Accepted by The Quarterly 1992, magazine folded before publication. Copyright 2024 by Tetman Callis.

          I just flew back from New York tonight and feel pretty good about it. I got thrown out of a gallery my last day there, and feel pretty good about that, too. By “thrown out” I should say, I wasn’t bodily removed from the premises, but requested that I remove my body on my own as a consequence of an aesthetic disagreement I became engaged in with the gallery director regarding a photograph I wanted to take, which photo was not of anything she had on display, but of some art she had stacked in a corner in a careless manner—a manner that made for a much better photograph than I could have made from any of the things she had hanging on her walls. I urged her, when she told me photos were not allowed, to get herself a camera and take the photograph. I even told her where to stand. She told me where to go.

          But I didn’t take the photo. When she saw me pull my camera out and told me photos were not allowed, I hesitated, then said, “All right.” I used to view having a camera as having a license to photograph whatever I saw, when I was younger and had delusions of becoming a photojournalist. I even claimed to be one once, when a woman I candidly shot came off the wall about it. What a coincidence that she turned out to be the editor-in-chief of the paper I claimed to be working for. People can be so touchy sometimes.

          A few years back, I looked up once, in no particular place, to find myself being surreptitiously shot. On the one hand, I was flattered, while on the other, I thought, My God, I hope I wasn’t just looking generally vapid, or chewing my fingernail, or scratching a zit. Nowadays, I rarely photograph someone without permission, and if I do, it’s generally from a safe enough distance that I can escape on foot should my action offend.

          Sometimes, though, as in that gallery in New York, people take, to me, the strangest offense at someone who wants to photograph a thing. Some years ago, before I had returned to college and was living in El Paso, working as a bartender and carrying my camera about, having my photojournalistic delusions while being laughed out of editorial offices for having neither the proper college degree nor a portfolio that showed more than the barest rudiments of talent and skill, I happened one morning, after sunrise, after having been at work most of the night then partying the remainder, while on my way home to my house, which was actually my girlfriend’s house and had been since her divorce, I happened upon an accident.

          This accident wasn’t some grisly roadside scene with dismembered limbs, people screaming, blood everywhere and dead faces with eyes opened in terminal surprise. This accident was a plane crash. It wasn’t an ordinary plane crash, either, like the roadside scene except more so and on fire—except that it was an ordinary plane crash.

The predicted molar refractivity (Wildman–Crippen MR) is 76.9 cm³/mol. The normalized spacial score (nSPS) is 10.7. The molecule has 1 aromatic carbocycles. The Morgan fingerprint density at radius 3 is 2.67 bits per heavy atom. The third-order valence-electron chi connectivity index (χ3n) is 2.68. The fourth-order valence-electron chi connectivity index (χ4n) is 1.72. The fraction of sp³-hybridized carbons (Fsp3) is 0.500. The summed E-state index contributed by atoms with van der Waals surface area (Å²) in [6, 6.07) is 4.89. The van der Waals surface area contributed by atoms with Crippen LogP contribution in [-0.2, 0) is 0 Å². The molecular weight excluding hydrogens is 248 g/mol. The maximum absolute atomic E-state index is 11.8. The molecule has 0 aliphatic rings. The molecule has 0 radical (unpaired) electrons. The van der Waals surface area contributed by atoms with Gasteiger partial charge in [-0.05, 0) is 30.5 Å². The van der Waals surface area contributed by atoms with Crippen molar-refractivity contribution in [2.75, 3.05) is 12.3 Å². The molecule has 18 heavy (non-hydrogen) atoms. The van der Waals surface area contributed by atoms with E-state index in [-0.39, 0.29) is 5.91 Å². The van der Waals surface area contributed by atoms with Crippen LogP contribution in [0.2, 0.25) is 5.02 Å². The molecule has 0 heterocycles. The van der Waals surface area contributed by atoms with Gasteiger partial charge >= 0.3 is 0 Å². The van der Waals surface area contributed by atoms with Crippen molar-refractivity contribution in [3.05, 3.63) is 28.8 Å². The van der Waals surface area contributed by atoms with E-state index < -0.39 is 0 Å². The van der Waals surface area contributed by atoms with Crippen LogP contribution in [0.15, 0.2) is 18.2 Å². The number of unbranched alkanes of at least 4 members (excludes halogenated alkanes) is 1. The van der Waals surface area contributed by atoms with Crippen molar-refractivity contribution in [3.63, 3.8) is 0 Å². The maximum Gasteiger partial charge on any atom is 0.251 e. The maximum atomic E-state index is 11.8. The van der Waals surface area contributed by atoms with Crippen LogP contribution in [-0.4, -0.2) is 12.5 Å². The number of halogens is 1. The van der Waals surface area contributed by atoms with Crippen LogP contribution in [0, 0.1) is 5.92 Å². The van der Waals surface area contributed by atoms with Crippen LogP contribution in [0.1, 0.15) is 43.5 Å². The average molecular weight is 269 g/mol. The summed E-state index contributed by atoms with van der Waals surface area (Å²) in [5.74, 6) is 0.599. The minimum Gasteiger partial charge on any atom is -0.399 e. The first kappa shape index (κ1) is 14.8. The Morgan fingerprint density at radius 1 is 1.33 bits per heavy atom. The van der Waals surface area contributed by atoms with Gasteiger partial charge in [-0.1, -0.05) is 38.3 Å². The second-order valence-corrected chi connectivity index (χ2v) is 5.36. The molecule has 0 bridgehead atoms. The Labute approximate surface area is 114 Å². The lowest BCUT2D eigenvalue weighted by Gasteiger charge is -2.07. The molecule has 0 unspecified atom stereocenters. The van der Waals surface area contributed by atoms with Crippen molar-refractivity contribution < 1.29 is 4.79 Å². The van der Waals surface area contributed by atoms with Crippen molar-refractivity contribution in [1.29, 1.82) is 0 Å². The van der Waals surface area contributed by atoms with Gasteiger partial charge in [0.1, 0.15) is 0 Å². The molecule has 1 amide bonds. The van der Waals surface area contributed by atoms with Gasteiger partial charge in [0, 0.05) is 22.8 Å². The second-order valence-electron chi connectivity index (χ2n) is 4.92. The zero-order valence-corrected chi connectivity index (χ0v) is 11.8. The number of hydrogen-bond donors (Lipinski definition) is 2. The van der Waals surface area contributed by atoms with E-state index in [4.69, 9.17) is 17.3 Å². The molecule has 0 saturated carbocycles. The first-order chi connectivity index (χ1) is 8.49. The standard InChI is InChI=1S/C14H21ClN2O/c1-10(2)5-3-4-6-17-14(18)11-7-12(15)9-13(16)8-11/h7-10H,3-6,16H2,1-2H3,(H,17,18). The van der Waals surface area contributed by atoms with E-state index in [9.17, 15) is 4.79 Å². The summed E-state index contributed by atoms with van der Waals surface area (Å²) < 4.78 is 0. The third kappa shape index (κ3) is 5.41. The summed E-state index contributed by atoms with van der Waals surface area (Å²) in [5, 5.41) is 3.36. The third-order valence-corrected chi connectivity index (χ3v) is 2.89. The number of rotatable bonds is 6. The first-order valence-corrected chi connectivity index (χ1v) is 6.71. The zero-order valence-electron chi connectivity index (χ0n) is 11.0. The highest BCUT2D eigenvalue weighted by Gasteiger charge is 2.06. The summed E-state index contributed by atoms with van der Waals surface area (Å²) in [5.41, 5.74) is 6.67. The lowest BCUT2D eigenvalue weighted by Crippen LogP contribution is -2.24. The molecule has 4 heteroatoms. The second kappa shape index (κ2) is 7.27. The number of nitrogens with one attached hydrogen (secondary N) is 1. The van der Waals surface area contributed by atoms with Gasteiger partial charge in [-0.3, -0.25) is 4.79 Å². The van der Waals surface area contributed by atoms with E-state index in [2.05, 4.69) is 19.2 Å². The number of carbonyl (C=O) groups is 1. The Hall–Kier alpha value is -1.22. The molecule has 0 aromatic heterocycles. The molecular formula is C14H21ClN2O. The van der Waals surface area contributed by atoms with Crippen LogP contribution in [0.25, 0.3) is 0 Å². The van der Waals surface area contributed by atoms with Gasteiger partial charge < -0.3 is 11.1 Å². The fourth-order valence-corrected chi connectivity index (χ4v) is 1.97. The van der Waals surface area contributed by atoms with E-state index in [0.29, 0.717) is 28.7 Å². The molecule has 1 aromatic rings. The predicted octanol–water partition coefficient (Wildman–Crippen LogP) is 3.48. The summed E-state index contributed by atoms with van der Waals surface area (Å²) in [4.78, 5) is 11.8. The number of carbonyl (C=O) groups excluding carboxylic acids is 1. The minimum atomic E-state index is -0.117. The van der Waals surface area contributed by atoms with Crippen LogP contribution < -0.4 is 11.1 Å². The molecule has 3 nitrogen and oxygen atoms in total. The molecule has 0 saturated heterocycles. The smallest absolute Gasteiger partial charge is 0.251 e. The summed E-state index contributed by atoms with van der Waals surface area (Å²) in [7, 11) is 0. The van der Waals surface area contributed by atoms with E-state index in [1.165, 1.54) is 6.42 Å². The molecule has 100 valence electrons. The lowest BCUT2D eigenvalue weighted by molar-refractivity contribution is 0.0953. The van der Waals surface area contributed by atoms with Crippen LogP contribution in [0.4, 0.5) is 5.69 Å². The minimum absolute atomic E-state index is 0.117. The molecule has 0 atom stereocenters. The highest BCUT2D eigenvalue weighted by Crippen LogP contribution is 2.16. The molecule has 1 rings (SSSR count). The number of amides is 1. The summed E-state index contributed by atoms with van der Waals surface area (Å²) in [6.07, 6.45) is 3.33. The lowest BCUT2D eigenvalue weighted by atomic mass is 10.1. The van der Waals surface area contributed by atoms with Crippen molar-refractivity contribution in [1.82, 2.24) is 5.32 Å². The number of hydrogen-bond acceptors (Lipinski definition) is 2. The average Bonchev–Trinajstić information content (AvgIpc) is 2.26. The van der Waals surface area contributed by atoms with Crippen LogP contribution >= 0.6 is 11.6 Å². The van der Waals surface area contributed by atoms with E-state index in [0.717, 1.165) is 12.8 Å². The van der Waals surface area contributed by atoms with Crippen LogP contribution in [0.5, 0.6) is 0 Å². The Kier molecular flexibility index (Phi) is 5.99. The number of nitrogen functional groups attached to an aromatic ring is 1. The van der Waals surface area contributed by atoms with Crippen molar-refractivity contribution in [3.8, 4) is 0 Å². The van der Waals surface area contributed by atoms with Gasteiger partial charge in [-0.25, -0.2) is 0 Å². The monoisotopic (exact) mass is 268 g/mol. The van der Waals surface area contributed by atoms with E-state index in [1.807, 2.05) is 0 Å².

Every place with regular air traffic has its ordinary plane crashes. The ordinary plane crash at El Paso’s airport, back when I lived in El Paso, was the “Fort Boulevard Skid.” This accident generally involved a Navy or Air Force A-7 skidding off the end of the runway while attempting to land. The aircraft didn’t have far to go off the end of the runway before smashing through a chain-link fence, which generally happened milliseconds after the crew had fired their ejection seats, and milliseconds before the aircraft slid across Fort Boulevard, which was, and remains, a fairly busy six-lane thoroughfare. Sometimes the plane would explode, and sometimes it wouldn’t. I was driving to work one snowy night and saw the sky over the airport flash yellow from the explosion at the terminus of one of these skids. Milagro de milagros, hardly anybody was ever seriously hurt in one of these accidents, though once, the top of a passing pickup truck was taken off.

          This particular morning I was driving home during, after having worked all night then partied all night, maybe after having dropped acid—this was the summer I dropped a lot of acid, the summer this morning was in—and also around this time was the time I did Mysoline a few times, Mysoline being a drug used to control epileptic seizures, which I have never had, which control is effected, if I remember correctly, by the chemical separation of the corpus callosum, that being the neural network connecting the hemispheres of the brain. My playing with such toys may explain some of the problems I have nowadays—though, if I can remember corpus callosum, perhaps I am not so bad off. I just have a tendency to digress, is all.

          This one particular morning, I digressed over to the airport, the El Paso International, after hearing on my car’s AM radio that an airplane had done the skid the night before. I saw the plane, a Navy A-7, on a flatbed trailer inside the airport precincts, near the crash site. I parked my car in a legal place, took my camera with me, and walked over to where I could shoot the plane through those parts of the chainlink fence it had not hit on its way out of the airport. The plane was, as I said, loaded onto a flatbed trailer, which trailer was the olive drab color of the peacetime Army of those days, and was attached in the regular way to a likewise-colored Army truck. El Paso, you know, is not near the sea, and the jet was just passing through when it got tripped up. It was a carrier jet, complete with arresting hook. A couple of young MPs stood guarding the wrecked jet, which was not in such bad shape. Its landing gear were mangled, and the belly roughed up a bit, but it looked, to my unprofessional eye, as though it might fly again. Not immediately, of course.